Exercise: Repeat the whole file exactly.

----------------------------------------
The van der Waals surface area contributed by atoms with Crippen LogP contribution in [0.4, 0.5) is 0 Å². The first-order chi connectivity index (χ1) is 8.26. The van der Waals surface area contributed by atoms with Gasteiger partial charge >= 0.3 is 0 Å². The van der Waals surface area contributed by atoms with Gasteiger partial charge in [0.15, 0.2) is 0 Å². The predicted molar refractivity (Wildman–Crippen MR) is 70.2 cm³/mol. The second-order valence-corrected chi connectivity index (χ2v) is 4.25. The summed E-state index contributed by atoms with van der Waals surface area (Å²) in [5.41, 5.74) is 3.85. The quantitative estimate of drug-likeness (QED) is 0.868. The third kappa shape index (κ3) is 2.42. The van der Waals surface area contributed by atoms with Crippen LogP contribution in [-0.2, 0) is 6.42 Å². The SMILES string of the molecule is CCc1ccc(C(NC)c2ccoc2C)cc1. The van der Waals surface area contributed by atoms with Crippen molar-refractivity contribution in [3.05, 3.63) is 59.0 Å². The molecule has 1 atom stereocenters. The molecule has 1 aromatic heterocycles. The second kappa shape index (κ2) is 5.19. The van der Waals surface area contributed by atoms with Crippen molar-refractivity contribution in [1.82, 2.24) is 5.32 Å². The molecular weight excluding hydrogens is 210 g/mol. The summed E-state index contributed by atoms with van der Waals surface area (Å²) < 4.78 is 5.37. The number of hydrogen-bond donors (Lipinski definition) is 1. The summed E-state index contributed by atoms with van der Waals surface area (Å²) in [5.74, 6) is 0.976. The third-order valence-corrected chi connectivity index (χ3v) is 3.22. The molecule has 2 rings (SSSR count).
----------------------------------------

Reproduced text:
The van der Waals surface area contributed by atoms with Crippen LogP contribution in [0.4, 0.5) is 0 Å². The first-order chi connectivity index (χ1) is 8.26. The van der Waals surface area contributed by atoms with Gasteiger partial charge >= 0.3 is 0 Å². The van der Waals surface area contributed by atoms with Gasteiger partial charge in [0.15, 0.2) is 0 Å². The predicted molar refractivity (Wildman–Crippen MR) is 70.2 cm³/mol. The second-order valence-corrected chi connectivity index (χ2v) is 4.25. The summed E-state index contributed by atoms with van der Waals surface area (Å²) in [5.41, 5.74) is 3.85. The quantitative estimate of drug-likeness (QED) is 0.868. The third kappa shape index (κ3) is 2.42. The van der Waals surface area contributed by atoms with Crippen LogP contribution in [-0.2, 0) is 6.42 Å². The SMILES string of the molecule is CCc1ccc(C(NC)c2ccoc2C)cc1. The van der Waals surface area contributed by atoms with Crippen molar-refractivity contribution in [3.05, 3.63) is 59.0 Å². The molecule has 1 atom stereocenters. The molecule has 1 aromatic heterocycles. The second kappa shape index (κ2) is 5.19. The van der Waals surface area contributed by atoms with Crippen molar-refractivity contribution in [1.82, 2.24) is 5.32 Å². The molecular weight excluding hydrogens is 210 g/mol. The summed E-state index contributed by atoms with van der Waals surface area (Å²) < 4.78 is 5.37. The number of hydrogen-bond donors (Lipinski definition) is 1. The summed E-state index contributed by atoms with van der Waals surface area (Å²) in [5.74, 6) is 0.976. The third-order valence-corrected chi connectivity index (χ3v) is 3.22. The molecule has 2 rings (SSSR count).